Since Muybridge’s chronophotographic experiments, the relationship 
between cinema and time has been well documented. Less obvious, perhaps, 
is the relationship of cinema with space. Following the so-called 
digital mutation of recording and viewing technologies, this issue has 
nonetheless made its way to the forefront of cinema and media studies. 
It is not only that moviegoing is being decentered by the rise of 
portable viewing platforms — as cinema happens more and more outside of 
traditional theatres —, but also that the usual medium of inscription of 
film — the celluloid base — has been radically opened by new media.

This recent dislocation of film represents a unique opportunity to 
examine the relationship between space, philosophy and film. What does 
it mean for film-philosophy to happen — to take place — as a theoretical 
event in the gaps opened by this disruption? In what ways can thinking 
be informed by this spatial turn going on in film and media studies? 
What kinds of possibilities arise when the spatiality of the medium is 
considered from a cinematic perspective? All these questions require 
that we carry over Foucault’s intuition into film-philosophy: “[t]he 
present epoch will perhaps be above all the epoch of space.”

We specifically seek papers that engage space and cinema beyond both the 
static and the merely representational. The focus should instead be on 
the dynamic way in which the visual tracing of movement allows for both 
the creation of space and the opening of new paths for thought. Topics 
and issues to cover may include (but are not limited to):

-           immersive experience involving sight, sound and other senses;

-           aesthetic and critical approaches to developments in virtual 
reality and “total cinema”;

-           mediations allowed by the cinematic experience;

-           cinematic and mediatized tracing and mapping of space 
(gesture, projection, etc.);

-           the architecture of movement;

-           dislocation of the filmgoing experience (cinematic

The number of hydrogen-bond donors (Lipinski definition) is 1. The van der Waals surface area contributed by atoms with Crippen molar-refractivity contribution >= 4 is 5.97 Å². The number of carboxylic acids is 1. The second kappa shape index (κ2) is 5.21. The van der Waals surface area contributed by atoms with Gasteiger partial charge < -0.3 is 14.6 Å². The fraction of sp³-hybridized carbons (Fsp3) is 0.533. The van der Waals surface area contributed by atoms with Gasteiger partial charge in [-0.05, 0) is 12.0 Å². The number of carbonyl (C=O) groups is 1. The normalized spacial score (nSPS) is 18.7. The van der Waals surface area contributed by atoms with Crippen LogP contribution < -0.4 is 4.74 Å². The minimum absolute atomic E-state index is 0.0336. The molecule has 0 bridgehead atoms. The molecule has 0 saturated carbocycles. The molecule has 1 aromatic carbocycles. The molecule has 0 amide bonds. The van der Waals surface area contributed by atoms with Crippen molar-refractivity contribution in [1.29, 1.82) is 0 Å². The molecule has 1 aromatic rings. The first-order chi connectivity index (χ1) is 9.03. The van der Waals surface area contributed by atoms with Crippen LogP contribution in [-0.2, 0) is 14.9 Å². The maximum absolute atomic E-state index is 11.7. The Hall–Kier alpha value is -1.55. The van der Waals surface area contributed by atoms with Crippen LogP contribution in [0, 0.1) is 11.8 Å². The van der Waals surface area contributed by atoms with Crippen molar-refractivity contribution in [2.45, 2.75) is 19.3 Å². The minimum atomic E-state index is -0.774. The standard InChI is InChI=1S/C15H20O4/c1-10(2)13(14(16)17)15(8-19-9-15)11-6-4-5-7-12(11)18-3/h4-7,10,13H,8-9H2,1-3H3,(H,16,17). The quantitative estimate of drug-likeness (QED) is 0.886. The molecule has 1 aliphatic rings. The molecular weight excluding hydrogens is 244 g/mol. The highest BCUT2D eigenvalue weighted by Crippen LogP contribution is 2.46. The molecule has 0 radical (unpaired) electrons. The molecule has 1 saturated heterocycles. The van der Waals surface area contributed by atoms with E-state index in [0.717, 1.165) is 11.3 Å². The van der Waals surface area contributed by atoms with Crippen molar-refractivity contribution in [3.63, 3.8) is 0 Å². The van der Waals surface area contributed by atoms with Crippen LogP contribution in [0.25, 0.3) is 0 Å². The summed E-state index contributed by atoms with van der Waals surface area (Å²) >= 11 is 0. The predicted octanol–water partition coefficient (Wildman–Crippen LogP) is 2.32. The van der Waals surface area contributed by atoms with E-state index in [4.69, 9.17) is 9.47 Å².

experience decentered: GIF, iPhone);

-           cinematic space less as object of representation, but as 
process of thought-making;

-           cinematic questioning of traditional space (i.e. 
space-folding in Inception, deconstruction of classical spatial

             grammar in post-WWII European cinema)

-           topological approaches to thinking the axes of space and 
time in the creation of cinematic worlds;

-           innovative cinematic treatment of specific typologies of 
space: interstellar space (Gravity), place, location, zone (Stalker), 
area, ambiance, environment and ecology (first space

             footage of Earth), globalization;

-           phenomenological and affective inquiries into living spaces, 
lifeworlds, etc.;

-           posthuman, object-oriented, and speculative realist 
inquiries into non-, post-, and para-human space (hyperobjects,  
anthropocene, chthulucene, capitalocene, etc.);

-           space and (in)visibilities in cinema and media (sites of 
appearance and disappearance, scenes of light and darkness, staging, 
audition, etc.);

-           biopolitical engagements with space and place (i.e. the 
camp, logics of capture, everyday life)

-           fragmentation of space (Shaviro’s post-continuity);

-           critiques of settler colonial space; decolonial spatial 

-          the poltical economy of space (gentrification and images, 
territorialization and deterritorialization, etc.)

-          financialized space (eg.. virtual space of the stock market)

We welcome papers that engage with the work of specific philosophers and 
theorists who think about space and philosophy from a variety of 
perspectives and further relate them to questions of cinema and media 
studies. We also welcome filmmakers, media practitioners, and activists 
to present and discuss their work.

The confirmed Keynote Speaker is Andrew Culp, Professor in the Faculty 
of Aesthetics and Politics at California Institute of the Arts. He is 
the author of Dark Deleuze (University of Minnesota Press, 2016), and 
has published articles and interviews in boundary 2, Quarterly Journal 
of Speech, Communication and Critical/Cultural Studies, parallax, 
Angelaki, Affinities, and Radical Philosophy. He is currently working on 
a book project entitled Persona Obscura.

The conference will be held in Toronto, Canada May 11-12, 2018.

Please send a 300-350-word abstract, brief bibliography, and bio (with 
institutional affiliation, if applicable) in one document as an email 
attachment to [log in to unmask] 
<mailto:[log in to unmask]> by Friday, March 2, 2018. 
Notifications about acceptance or rejection of proposal will be sent 

Conference Registration Fee:

Conference Attendance: $100 (Canadian)

Graduate Students and Underemployed: $50 (Canadian) <> 

Organized by the Spiral Film and Philosophy Collective in collaboration 
with the department of Cinema and Media Studies, York University.

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